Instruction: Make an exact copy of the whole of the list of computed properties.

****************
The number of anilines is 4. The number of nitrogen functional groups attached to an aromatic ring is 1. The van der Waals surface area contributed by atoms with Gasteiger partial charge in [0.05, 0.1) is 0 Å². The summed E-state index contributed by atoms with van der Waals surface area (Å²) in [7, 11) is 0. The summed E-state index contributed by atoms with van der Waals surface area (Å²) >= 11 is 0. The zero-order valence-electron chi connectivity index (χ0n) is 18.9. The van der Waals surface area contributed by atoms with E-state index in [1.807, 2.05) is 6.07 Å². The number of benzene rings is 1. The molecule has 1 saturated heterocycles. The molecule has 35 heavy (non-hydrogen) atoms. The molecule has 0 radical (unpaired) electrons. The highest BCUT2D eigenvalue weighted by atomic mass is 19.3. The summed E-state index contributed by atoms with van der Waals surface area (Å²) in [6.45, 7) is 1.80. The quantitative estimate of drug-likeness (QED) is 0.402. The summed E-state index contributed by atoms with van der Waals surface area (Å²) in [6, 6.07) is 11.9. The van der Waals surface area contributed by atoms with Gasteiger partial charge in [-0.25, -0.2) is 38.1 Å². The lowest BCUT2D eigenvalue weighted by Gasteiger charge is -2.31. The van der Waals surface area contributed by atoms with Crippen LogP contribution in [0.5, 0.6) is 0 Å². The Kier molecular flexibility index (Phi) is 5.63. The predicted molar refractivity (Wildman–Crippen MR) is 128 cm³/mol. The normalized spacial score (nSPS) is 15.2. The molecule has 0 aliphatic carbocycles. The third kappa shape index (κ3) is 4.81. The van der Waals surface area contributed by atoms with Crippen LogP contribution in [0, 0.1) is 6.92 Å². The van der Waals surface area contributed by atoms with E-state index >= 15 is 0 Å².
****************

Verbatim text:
The number of anilines is 4. The number of nitrogen functional groups attached to an aromatic ring is 1. The van der Waals surface area contributed by atoms with Gasteiger partial charge in [0.05, 0.1) is 0 Å². The summed E-state index contributed by atoms with van der Waals surface area (Å²) in [7, 11) is 0. The summed E-state index contributed by atoms with van der Waals surface area (Å²) >= 11 is 0. The zero-order valence-electron chi connectivity index (χ0n) is 18.9. The van der Waals surface area contributed by atoms with E-state index in [1.807, 2.05) is 6.07 Å². The number of benzene rings is 1. The molecule has 1 saturated heterocycles. The molecule has 35 heavy (non-hydrogen) atoms. The molecule has 0 radical (unpaired) electrons. The highest BCUT2D eigenvalue weighted by atomic mass is 19.3. The summed E-state index contributed by atoms with van der Waals surface area (Å²) in [6.45, 7) is 1.80. The quantitative estimate of drug-likeness (QED) is 0.402. The summed E-state index contributed by atoms with van der Waals surface area (Å²) in [6, 6.07) is 11.9. The van der Waals surface area contributed by atoms with Gasteiger partial charge in [-0.25, -0.2) is 38.1 Å². The lowest BCUT2D eigenvalue weighted by Gasteiger charge is -2.31. The van der Waals surface area contributed by atoms with Crippen LogP contribution in [0.5, 0.6) is 0 Å². The Kier molecular flexibility index (Phi) is 5.63. The predicted molar refractivity (Wildman–Crippen MR) is 128 cm³/mol. The normalized spacial score (nSPS) is 15.2. The molecule has 0 aliphatic carbocycles. The third kappa shape index (κ3) is 4.81. The van der Waals surface area contributed by atoms with Crippen LogP contribution in [0, 0.1) is 6.92 Å². The van der Waals surface area contributed by atoms with E-state index >= 15 is 0 Å².